Joe Hart’s little wobble will remind him and everyone else that he is an international novice, a very good one. Wayne Rooney did just begin to indulge himself with some loose passes, as he is prone to do when he gets so much of the ball. We got one or two little reminders without suffering any pain.

Even Theo Walcott’s injury may prove a fateful ‘leg-up’ to Adam Johnson. Both bring something fresh and exciting to the party, but Johnson’s quiet confidence and constant goal threat maybe just give him the edge at the moment. He looks ready.

I don’t think either Johnson or Walcott had done quite enough by May to ‘demand’ a place in the World Cup squad, and missing out on South Africa probably did both (and England) a favour.

Two years ago, Joe Cole’s injury in the second qualifying game allowed a previously injured Gerrard back into the team. For the next match against Kazakhstan in the October, Capello actually fudged a kind of 4-3-3 to accommodate Gerrard, Barry and Lampard, pushing Rooney a little wider out to the left.

The fudge survived until half-time when England were booed off.

Please, please, please... no fudge on the menu this time.

Footnote:
If you have ever wondered what there is to my job apart from what you hear from me on the television, or if you have football commentary or sports journalism in mind as a career yourself, please visit: www.footballcommentator.org

Monday, September 6, 2010

Wondering about Frank Lampard

I wonder how much Frank Lampard enjoyed watching England’s victory over Bulgaria on Friday?

It is one of the natural laws of football that whenever you are injured, you look a great player if the team loses without you and a disposable player when they win. It may all be different come tomorrow night.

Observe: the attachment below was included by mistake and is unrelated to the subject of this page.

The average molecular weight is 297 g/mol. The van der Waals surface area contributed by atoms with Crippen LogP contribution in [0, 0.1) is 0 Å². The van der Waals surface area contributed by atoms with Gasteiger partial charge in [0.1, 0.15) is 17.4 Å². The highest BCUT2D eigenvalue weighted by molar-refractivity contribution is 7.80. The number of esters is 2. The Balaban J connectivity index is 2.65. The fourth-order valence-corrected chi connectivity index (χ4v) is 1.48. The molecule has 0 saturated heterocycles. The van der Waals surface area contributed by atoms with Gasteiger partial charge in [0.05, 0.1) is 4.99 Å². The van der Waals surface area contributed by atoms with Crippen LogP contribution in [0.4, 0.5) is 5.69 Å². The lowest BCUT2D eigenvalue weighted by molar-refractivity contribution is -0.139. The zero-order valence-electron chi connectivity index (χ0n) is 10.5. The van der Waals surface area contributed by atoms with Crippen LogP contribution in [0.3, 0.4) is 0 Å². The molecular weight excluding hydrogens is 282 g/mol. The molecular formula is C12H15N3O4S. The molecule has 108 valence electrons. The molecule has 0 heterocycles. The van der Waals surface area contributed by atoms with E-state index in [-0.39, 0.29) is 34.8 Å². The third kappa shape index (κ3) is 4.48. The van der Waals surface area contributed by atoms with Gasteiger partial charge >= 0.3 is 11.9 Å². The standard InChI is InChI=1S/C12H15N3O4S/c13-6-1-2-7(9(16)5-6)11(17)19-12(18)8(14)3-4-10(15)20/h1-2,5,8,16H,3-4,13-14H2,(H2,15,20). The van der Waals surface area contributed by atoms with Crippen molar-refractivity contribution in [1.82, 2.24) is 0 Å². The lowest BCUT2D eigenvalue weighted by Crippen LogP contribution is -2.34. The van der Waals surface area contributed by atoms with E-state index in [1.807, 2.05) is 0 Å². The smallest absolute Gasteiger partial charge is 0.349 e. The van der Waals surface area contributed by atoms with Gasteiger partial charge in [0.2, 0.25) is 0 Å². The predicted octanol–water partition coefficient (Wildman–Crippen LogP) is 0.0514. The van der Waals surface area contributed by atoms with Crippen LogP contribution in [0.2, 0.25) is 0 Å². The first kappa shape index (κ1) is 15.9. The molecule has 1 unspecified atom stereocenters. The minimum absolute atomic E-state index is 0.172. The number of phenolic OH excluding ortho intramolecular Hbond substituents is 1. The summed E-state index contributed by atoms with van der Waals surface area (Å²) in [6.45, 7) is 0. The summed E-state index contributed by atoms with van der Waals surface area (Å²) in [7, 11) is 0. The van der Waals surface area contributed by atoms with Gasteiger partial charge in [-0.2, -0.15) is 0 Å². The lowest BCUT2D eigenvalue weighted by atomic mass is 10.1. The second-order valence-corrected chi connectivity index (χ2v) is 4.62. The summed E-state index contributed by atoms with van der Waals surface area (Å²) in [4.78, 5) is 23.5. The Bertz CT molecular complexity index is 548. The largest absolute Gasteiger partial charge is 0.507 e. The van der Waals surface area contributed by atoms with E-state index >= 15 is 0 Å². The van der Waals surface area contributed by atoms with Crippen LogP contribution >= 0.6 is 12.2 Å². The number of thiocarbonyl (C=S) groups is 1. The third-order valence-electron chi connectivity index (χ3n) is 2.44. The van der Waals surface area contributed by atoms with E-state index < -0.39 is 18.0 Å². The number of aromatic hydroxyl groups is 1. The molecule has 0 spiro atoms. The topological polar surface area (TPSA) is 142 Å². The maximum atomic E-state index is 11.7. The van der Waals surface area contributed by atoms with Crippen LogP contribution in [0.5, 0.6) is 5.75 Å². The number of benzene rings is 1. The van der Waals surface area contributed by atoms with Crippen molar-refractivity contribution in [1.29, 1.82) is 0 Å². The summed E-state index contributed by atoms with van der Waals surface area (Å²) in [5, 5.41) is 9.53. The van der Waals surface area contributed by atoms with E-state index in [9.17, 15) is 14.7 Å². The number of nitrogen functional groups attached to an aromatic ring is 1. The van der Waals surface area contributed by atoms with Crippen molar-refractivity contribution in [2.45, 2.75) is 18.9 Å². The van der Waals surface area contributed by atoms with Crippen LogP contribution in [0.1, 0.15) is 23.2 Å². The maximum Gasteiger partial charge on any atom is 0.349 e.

Exactly three years ago, Lampard missed England’s opening qualifier of the season having scored against Germany at Wembley in an August friendly. Gareth Barry was drafted in to partner Steven Gerrard, and England duly reeled off three successive 3-0 wins over Israel, Russia and Estonia. Lampard became an England substitute.

The episode is largely forgotten – partly because England subsequently lost dramatically decisive matches to Russia and Croatia, and partly because all of Steve McClaren’s successes have been selectively wiped from the popular records in a rather Orwellian manner.

Lampard will play many more times for England, but another victory in Basle tomorrow may delay his next appearance for longer than he would like.

Two years ago, England famously won 4-1 in Croatia. The central midfield partnership that night?... Lampard and Barry. Gerrard was injured, and only an injury to Joe Cole let him back into the team.

Readers of this blog will know that both Fabio Capello and 4-4-2 have bigger fans than me. I admit that it was to my surprise that Friday’s variation on the system worked such a treat for the manager.

If the balance of the team can be maintained, it may well be the best formula for qualification. But Lampard should only play if he is replacing Barry or Gerrard.

The biggest conclusion to draw from the World Cup experience could be that you need one ‘team’ to qualify, and another to excel at the finals. Goal-getters like Jermain Defoe and Peter Crouch may fit the bill when you are in need of men to snap up the bountiful chances England should create against lesser-ranked teams.

I think tournament football requires a more grown-up approach to winning games.

Footnote:
If you have ever wondered what there is to my job apart from what you hear from me on the television, or if you have football commentary or sports journalism in mind as a career yourself, please visit: www.footballcommentator.org